In episode 48 of the Data Modernization Minute, Wayne Sadin examines Uber’s recent multi-cloud agreements with Oracle and Google Cloud.
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00:42 — Wayne recalls a venture capital firm once claiming that when a company reached a certain size, it would move from the cloud to its own data center. In those circumstances, using a data center would be less expensive and more effective than the cloud for this hypothetical larger company.
01:05 — Uber, a $30 billion company, recently announced a seven-year deal with Oracle and Google for a multi-cloud solution that will allow it to leave behind data centers, which makes Wayne question the venture capital’s firm assertion.
01:49 — Large companies that Wayne believes may be better off keeping their own data centers are those that sell technology services, like Netflix. Technology matters for Uber, but it is “not in the technology business.” For Uber, which deals with moving things, like food and people, not technology, the multi-cloud is “a reasonable solution.”
02:39 — Connecting clouds was a significant Oracle Cloud World theme last year. It is becoming easier for companies like Uber to engage multiple cloud providers because the cloud providers are taking steps like eliminating ingress and egress fees. CFOs and financial people like hearing that multi-cloud won’t cost “an arm and a leg.”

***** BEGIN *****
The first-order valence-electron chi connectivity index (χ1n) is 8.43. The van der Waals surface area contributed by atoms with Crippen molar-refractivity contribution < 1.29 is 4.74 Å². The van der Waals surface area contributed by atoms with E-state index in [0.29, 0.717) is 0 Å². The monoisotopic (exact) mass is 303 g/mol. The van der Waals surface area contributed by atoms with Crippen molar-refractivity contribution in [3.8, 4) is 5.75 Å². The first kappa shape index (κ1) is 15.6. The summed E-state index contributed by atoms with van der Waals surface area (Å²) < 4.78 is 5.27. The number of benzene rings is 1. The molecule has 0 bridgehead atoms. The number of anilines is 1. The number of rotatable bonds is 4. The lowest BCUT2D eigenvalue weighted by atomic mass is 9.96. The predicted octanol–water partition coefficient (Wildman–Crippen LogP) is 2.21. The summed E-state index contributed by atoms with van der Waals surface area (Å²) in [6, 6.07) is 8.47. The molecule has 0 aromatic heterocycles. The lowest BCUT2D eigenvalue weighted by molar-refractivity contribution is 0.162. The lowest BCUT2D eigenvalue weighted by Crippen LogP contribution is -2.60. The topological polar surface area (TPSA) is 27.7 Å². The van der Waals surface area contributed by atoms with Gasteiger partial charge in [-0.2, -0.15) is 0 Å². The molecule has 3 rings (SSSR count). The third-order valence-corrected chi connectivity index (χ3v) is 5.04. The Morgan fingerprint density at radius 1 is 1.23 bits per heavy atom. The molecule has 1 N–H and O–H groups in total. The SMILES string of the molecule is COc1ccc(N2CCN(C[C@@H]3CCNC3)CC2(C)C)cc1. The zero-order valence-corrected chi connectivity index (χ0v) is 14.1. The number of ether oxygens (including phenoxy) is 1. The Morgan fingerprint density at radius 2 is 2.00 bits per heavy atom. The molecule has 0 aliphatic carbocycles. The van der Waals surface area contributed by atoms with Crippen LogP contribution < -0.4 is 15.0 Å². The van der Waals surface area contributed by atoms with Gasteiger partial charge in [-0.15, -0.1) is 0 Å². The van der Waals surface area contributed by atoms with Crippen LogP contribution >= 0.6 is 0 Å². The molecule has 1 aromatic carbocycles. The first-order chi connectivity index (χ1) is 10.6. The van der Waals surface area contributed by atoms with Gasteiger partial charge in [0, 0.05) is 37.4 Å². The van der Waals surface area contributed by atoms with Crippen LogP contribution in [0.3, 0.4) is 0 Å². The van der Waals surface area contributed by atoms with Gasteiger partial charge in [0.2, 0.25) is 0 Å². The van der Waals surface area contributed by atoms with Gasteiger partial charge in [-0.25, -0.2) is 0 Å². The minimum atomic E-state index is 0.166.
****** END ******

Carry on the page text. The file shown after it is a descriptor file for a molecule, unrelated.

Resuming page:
03:41 — Companies may follow Uber’s lead, questioning why they have data centers when they can “buy database and application products from one cloud, Oracle, and maybe expert system infrastructure and mapping capabilities from another company, Google.” They will see the multi-cloud strategy as getting “best of breed” which will benefit their business users and end-user customers.
04:20 — Wayne sees multi-cloud as the future and a choice that will empower many businesses.
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